Wednesday, September 9, 2020

Memo from the Future: The Trans-Temporal Work of Kirk Tougas

A frame from Kirk Tougas' The Framing of Perception (1973). The monolith-like altar of ultra-consumption ironically reveals that we ourselves are the ones actually being consumed by a seemingly benevolent Moloch.  Image: Tougas.

This article first appeared in the Spanish film magazine Found Footage, March 2020.
“The assertion for an art released from images, not simply from old representation but from the new tension between naked presence and the writing of history on things; released at the same time from the tension between the operations of art and social forms of resemblance and recognition. An art entirely separate from the social commerce of imagery.”  – Jacques Ranciere, The Future of the Image (2003).

“When is appropriation appropriate?” – Kirk Tougas, 2019.
Every film is a tattoo etched on the surface of time, some more so than others. Certain filmmakers, however, eschew entirely the tradition of distracting the audience from awareness of the fact that they are watching and are customarily invited to submit to a wilful disappearance into a real or life-like story. These consummate others instead tend to invite the audience to relish and savour the viewing experience as a sequence of electric paintings, which may or may not contain a program beyond the temporary tattoo incised onto the dream space they occupy while in a theatre. Some of them, such as Kirk Tougas, go even further: they implore the viewer to actively engage in watching their own watching.

Kirk Tougas is among the assembly of cinematic otherness I will be curating into my next film program for Cinemathèque, Brilliant Darkness: The Optical Language of Film/Behind the Mirror: The Cinematic Uncanny, and it is his contribution to the radical reconfiguration of film imagery being considered in this essay that I want to clearly contextualize as a dramatic recapitulation of the basic tenets of movie-making with which we are all familiar. I will thus be suggesting that he is an advocate of active viewing.

The use of either found or appropriated footage and its dialectical transformation into a new motif/meaning is an aesthetic tradition which has been on the ascent ever since modernists first began experimenting with that most modernist of mediums, the cinema. Among the most strenuous of those experimenters would have to be a figure such as the too-little-known Len Lye, a New Zealand avant-garde legend whose 1937 masterpiece Trade Tattoo set the gold standard for recycling images and transmuting meaning. Clearly, he would be in good company: Marcel Duchamp, Joseph Cornell, Bruce Connor, Wallace Berman, and eventually Stan Brakhage and Andy Warhol, all began mining the 20th-century image-archive for raw material to fuel their own singular visions.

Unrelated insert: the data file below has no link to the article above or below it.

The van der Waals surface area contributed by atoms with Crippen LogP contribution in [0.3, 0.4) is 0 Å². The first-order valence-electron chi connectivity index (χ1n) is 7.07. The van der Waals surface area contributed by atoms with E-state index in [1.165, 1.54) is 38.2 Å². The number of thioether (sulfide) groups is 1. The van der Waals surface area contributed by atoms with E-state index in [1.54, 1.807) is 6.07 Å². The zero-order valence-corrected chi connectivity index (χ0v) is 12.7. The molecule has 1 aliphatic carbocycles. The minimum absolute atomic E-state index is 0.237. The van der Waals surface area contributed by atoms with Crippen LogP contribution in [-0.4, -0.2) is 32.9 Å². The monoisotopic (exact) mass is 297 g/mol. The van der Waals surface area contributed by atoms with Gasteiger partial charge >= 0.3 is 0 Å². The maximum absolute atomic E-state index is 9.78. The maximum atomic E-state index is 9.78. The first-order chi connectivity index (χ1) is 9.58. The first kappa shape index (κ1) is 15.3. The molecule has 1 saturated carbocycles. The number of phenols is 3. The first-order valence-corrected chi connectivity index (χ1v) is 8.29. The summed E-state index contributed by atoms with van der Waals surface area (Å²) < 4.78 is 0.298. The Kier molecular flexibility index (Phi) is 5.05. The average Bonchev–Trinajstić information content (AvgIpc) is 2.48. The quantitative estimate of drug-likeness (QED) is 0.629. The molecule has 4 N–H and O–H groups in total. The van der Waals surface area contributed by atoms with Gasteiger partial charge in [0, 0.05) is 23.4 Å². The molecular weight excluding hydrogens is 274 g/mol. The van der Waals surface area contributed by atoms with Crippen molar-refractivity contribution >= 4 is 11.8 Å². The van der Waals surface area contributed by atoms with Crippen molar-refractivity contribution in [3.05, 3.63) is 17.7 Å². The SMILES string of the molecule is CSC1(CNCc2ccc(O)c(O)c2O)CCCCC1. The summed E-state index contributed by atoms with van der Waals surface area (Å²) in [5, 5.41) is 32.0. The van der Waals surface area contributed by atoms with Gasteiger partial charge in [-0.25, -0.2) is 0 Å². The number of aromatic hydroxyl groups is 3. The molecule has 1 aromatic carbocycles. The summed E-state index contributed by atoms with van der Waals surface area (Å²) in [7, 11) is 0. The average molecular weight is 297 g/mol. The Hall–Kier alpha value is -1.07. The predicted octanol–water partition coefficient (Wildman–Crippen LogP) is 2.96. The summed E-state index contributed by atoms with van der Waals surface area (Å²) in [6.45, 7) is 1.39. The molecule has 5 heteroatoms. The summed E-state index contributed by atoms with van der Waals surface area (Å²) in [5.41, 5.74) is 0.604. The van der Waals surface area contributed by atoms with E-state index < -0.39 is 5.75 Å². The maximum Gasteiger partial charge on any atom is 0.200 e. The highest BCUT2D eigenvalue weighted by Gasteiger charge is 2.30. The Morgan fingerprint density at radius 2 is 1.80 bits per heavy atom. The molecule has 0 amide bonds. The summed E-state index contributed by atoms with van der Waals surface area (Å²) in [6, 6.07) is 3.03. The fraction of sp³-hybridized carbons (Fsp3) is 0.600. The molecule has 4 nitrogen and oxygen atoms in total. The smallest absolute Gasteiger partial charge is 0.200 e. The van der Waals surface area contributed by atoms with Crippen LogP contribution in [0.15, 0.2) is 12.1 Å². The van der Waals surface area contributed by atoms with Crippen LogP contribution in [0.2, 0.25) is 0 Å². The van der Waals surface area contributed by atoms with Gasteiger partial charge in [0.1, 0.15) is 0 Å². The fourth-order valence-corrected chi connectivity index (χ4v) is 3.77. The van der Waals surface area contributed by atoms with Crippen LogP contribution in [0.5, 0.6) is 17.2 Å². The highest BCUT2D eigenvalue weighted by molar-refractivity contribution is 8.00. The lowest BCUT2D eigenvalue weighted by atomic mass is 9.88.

Certainly Tougas, a Vancouver-based filmmaker, historian, critic and founder of its Cinemathèque, is also among good company with respect to this aesthetic strategy. Prominent and remarkable found/appropriated footage cinema works that can be considered cousins to Tougas’ own Letters from Vancouver (1973-2019) are, among others, Bardo Follies (George Landow, 1967); several films by David Rimmer such as Landscape (1969) and Fracture (1973); (Parenthesis) by Morgan Fisher (2003) and perhaps most notably for me, The Evil Surprise by François Miron (1994).

But few have approached and analyzed the image archive itself with the aplomb and clarity of Tougas across a diverse range of pieces and most emphatically in his recently remastered and restored two-part 1973 film Letters from Vancouver. Tougas (b. 1949), with over 250 productions to his credit, is one of Canada's foremost documentary filmmakers. Specializing in cultural, social and political themes, he has worked with independent producers, broadcasters, including the National Film Board, and has shot on locations throughout the world. These productions have received over 75 international festival prizes, including Berlin, New York and Chicago, as well as an International Emmy award and, in Canada, thirteen Genie and Gemini awards or nominations.

In addition to documentaries however, Tougas is also well-known as a visual artist using film as a self-critical medium within which to explore the edges of perception, the function of the art object, and the commodification of our consciousness itself. These are the works that I would dub anti-documentary, as they involve both fabrication and fabula. Among these are Return to Departure (1986) and Artifact (2018), which question the nature of reality in a world controlled by numbers and algorithms and explores, via the archaeology of identity, whether we will even have a future history at all. Rather than using the term “experimental film,” he prefers the notion of experiential cinema, which more precisely captures his own intentions.